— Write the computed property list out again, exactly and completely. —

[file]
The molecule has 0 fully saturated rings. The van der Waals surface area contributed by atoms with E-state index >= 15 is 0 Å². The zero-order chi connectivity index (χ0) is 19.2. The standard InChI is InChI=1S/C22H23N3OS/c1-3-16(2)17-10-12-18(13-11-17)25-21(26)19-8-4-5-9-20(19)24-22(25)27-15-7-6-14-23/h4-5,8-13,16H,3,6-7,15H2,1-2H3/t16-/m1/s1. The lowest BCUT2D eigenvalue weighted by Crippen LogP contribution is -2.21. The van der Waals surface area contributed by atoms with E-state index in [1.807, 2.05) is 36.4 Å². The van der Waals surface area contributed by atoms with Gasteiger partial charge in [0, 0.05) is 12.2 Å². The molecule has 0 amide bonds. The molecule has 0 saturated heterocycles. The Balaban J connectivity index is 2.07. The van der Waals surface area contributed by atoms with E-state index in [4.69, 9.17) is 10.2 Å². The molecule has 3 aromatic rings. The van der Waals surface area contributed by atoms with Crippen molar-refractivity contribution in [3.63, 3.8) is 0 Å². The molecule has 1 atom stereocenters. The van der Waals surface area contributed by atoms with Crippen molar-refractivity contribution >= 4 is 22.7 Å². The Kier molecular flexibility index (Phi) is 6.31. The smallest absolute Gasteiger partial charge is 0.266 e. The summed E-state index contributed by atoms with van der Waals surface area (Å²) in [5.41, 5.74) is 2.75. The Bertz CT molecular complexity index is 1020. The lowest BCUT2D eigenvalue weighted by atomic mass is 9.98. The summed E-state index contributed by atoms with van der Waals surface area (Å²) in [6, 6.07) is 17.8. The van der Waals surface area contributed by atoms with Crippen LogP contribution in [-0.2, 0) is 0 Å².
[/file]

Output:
The molecule has 0 fully saturated rings. The van der Waals surface area contributed by atoms with E-state index >= 15 is 0 Å². The zero-order chi connectivity index (χ0) is 19.2. The standard InChI is InChI=1S/C22H23N3OS/c1-3-16(2)17-10-12-18(13-11-17)25-21(26)19-8-4-5-9-20(19)24-22(25)27-15-7-6-14-23/h4-5,8-13,16H,3,6-7,15H2,1-2H3/t16-/m1/s1. The lowest BCUT2D eigenvalue weighted by Crippen LogP contribution is -2.21. The van der Waals surface area contributed by atoms with E-state index in [1.807, 2.05) is 36.4 Å². The van der Waals surface area contributed by atoms with Gasteiger partial charge in [0, 0.05) is 12.2 Å². The molecule has 0 amide bonds. The molecule has 0 saturated heterocycles. The Balaban J connectivity index is 2.07. The van der Waals surface area contributed by atoms with E-state index in [4.69, 9.17) is 10.2 Å². The molecule has 3 aromatic rings. The van der Waals surface area contributed by atoms with Crippen molar-refractivity contribution in [3.63, 3.8) is 0 Å². The molecule has 1 atom stereocenters. The van der Waals surface area contributed by atoms with Crippen molar-refractivity contribution >= 4 is 22.7 Å². The Kier molecular flexibility index (Phi) is 6.31. The smallest absolute Gasteiger partial charge is 0.266 e. The summed E-state index contributed by atoms with van der Waals surface area (Å²) in [5.41, 5.74) is 2.75. The Bertz CT molecular complexity index is 1020. The lowest BCUT2D eigenvalue weighted by atomic mass is 9.98. The summed E-state index contributed by atoms with van der Waals surface area (Å²) in [6, 6.07) is 17.8. The van der Waals surface area contributed by atoms with Crippen LogP contribution in [-0.2, 0) is 0 Å².